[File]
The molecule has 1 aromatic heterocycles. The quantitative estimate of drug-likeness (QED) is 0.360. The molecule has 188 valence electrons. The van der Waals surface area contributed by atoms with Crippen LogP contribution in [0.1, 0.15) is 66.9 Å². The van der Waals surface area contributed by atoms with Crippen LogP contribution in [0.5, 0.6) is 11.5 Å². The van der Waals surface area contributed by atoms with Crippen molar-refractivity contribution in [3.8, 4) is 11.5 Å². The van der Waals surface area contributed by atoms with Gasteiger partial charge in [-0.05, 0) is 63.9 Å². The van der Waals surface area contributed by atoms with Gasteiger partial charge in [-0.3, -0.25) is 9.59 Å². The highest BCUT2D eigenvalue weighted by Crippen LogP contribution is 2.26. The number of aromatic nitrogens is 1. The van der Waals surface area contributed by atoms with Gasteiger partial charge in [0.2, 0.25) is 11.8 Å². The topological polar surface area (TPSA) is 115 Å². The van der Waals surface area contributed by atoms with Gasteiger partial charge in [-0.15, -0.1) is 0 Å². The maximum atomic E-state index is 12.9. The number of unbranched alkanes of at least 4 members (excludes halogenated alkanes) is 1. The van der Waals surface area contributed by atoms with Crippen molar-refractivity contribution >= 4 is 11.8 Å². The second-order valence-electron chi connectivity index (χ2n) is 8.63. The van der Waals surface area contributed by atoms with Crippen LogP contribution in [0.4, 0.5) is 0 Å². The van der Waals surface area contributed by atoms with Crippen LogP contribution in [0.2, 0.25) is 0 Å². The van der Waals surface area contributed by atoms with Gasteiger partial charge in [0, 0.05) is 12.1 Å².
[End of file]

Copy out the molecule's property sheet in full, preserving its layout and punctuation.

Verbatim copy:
The molecule has 1 aromatic heterocycles. The quantitative estimate of drug-likeness (QED) is 0.360. The molecule has 188 valence electrons. The van der Waals surface area contributed by atoms with Crippen LogP contribution in [0.1, 0.15) is 66.9 Å². The van der Waals surface area contributed by atoms with Crippen LogP contribution in [0.5, 0.6) is 11.5 Å². The van der Waals surface area contributed by atoms with Crippen molar-refractivity contribution in [3.8, 4) is 11.5 Å². The van der Waals surface area contributed by atoms with Gasteiger partial charge in [-0.05, 0) is 63.9 Å². The van der Waals surface area contributed by atoms with Gasteiger partial charge in [-0.3, -0.25) is 9.59 Å². The highest BCUT2D eigenvalue weighted by Crippen LogP contribution is 2.26. The number of aromatic nitrogens is 1. The van der Waals surface area contributed by atoms with Gasteiger partial charge in [0.2, 0.25) is 11.8 Å². The topological polar surface area (TPSA) is 115 Å². The van der Waals surface area contributed by atoms with Gasteiger partial charge in [-0.15, -0.1) is 0 Å². The maximum atomic E-state index is 12.9. The number of unbranched alkanes of at least 4 members (excludes halogenated alkanes) is 1. The van der Waals surface area contributed by atoms with Crippen molar-refractivity contribution >= 4 is 11.8 Å². The second-order valence-electron chi connectivity index (χ2n) is 8.63. The van der Waals surface area contributed by atoms with Crippen LogP contribution in [0.4, 0.5) is 0 Å². The van der Waals surface area contributed by atoms with Crippen LogP contribution in [0.2, 0.25) is 0 Å². The van der Waals surface area contributed by atoms with Gasteiger partial charge in [0, 0.05) is 12.1 Å².